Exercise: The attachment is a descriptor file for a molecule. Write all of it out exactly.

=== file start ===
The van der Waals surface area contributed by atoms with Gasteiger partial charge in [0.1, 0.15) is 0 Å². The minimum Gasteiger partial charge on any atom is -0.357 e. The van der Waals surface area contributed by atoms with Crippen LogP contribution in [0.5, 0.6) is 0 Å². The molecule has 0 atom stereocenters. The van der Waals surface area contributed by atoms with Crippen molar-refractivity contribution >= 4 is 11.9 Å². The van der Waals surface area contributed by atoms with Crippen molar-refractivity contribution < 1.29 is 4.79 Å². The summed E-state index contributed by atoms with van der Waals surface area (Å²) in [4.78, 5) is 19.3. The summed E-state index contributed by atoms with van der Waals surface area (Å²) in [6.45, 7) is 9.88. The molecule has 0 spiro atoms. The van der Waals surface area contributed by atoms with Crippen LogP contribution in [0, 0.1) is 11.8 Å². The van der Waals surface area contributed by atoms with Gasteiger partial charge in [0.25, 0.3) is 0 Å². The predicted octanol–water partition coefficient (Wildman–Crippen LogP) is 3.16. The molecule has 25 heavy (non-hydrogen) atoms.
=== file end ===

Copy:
The van der Waals surface area contributed by atoms with Gasteiger partial charge in [0.1, 0.15) is 0 Å². The minimum Gasteiger partial charge on any atom is -0.357 e. The van der Waals surface area contributed by atoms with Crippen LogP contribution in [0.5, 0.6) is 0 Å². The molecule has 0 atom stereocenters. The van der Waals surface area contributed by atoms with Crippen molar-refractivity contribution >= 4 is 11.9 Å². The van der Waals surface area contributed by atoms with Crippen molar-refractivity contribution < 1.29 is 4.79 Å². The summed E-state index contributed by atoms with van der Waals surface area (Å²) in [4.78, 5) is 19.3. The summed E-state index contributed by atoms with van der Waals surface area (Å²) in [6.45, 7) is 9.88. The molecule has 0 spiro atoms. The van der Waals surface area contributed by atoms with Crippen LogP contribution in [0, 0.1) is 11.8 Å². The van der Waals surface area contributed by atoms with Gasteiger partial charge in [0.25, 0.3) is 0 Å². The predicted octanol–water partition coefficient (Wildman–Crippen LogP) is 3.16. The molecule has 25 heavy (non-hydrogen) atoms.